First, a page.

A crowd of more than 60,000 has attended the opening day of the Cheltenham Festival, around 7000 less than a year ago.
Extra wash basins and hand sanitiser stations are in place to help combat the coronavirus outbreak.
Despite the fall in numbers on Tuesday (Wednesday AEDT) aggregate crowds across the four days are still expected to top 250,000.
Ian Renton, regional head of racing at Jockey Club Racecourses, said organisers were happy with the crowd “considering the uncertainty of the last fortnight”.
“We have been liaising very closely with the government over the last fortnight and listening to them and listening to their advice,” he said.
“And they have been extremely helpful in telling us what they believe is the right thing to do.
“They want business to continue as usual in this country and sporting events such as this that take place.
“So we have put a lot of precautions in place, in terms of ensuring racegoers have access to soap and water and can follow government advice on hygiene.”
Racing and other sports around the world have been affected by the virus with many events being held without spectators.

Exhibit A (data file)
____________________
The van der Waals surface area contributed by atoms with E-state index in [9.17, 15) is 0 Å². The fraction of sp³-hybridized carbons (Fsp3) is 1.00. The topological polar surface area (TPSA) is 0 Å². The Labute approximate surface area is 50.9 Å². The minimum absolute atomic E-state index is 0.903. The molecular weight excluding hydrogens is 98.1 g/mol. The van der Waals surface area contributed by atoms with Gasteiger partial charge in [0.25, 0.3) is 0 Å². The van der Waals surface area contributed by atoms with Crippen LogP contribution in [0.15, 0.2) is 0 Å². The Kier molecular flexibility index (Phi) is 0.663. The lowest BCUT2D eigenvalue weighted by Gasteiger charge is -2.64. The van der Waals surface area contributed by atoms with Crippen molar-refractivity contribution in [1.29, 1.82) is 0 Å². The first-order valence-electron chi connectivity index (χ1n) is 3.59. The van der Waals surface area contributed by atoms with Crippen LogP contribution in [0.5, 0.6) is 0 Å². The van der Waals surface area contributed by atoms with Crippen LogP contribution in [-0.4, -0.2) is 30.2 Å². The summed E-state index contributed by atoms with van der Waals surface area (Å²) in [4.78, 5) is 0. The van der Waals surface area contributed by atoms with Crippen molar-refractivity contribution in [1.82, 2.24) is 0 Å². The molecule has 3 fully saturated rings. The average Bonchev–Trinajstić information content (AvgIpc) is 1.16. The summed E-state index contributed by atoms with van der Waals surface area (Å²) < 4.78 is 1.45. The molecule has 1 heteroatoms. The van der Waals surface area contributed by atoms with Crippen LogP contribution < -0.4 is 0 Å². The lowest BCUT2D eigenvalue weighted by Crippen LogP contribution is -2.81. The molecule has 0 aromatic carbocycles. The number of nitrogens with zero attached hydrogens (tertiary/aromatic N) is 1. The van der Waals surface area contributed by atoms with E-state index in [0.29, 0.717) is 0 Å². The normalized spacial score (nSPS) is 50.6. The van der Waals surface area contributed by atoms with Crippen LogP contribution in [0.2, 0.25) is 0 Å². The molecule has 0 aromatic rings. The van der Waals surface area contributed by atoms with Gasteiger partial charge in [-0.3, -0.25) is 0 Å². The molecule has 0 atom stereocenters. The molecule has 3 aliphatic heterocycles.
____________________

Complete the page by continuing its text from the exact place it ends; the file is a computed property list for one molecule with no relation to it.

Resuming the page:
Jockeys were briefed by staff at the course about the importance of hygiene and also recognising any potential symptoms.
What started as a day to forget for trainer Nicky Henderson quickly turned into one to savour, with Epatante securing him a record-extending eighth win in the Champion Hurdle, the signature race.
Having been forced to rule star horse Altior out of his bid for a third Champion Chase – the top race on Wednesday – it was going to take something special to lift Henderson’s spirits.
Shishkin went some way to achieving that by winning the Supreme Novices’ Hurdle, before Epatante further softened the blow by winning as the 2-1 favourite.
Henderson is now on 66 career winners at the Festival, one ahead of Irish trainer Willie Mullins.
“That was a bruising blow to leave Altior, your linchpin, at home, but he is in safe hands and we will have him back,” Henderson said.
“In the meantime we have got to get on with what we have got . it is a good start and there is a long way to go, but you would settle for this any day of your life.”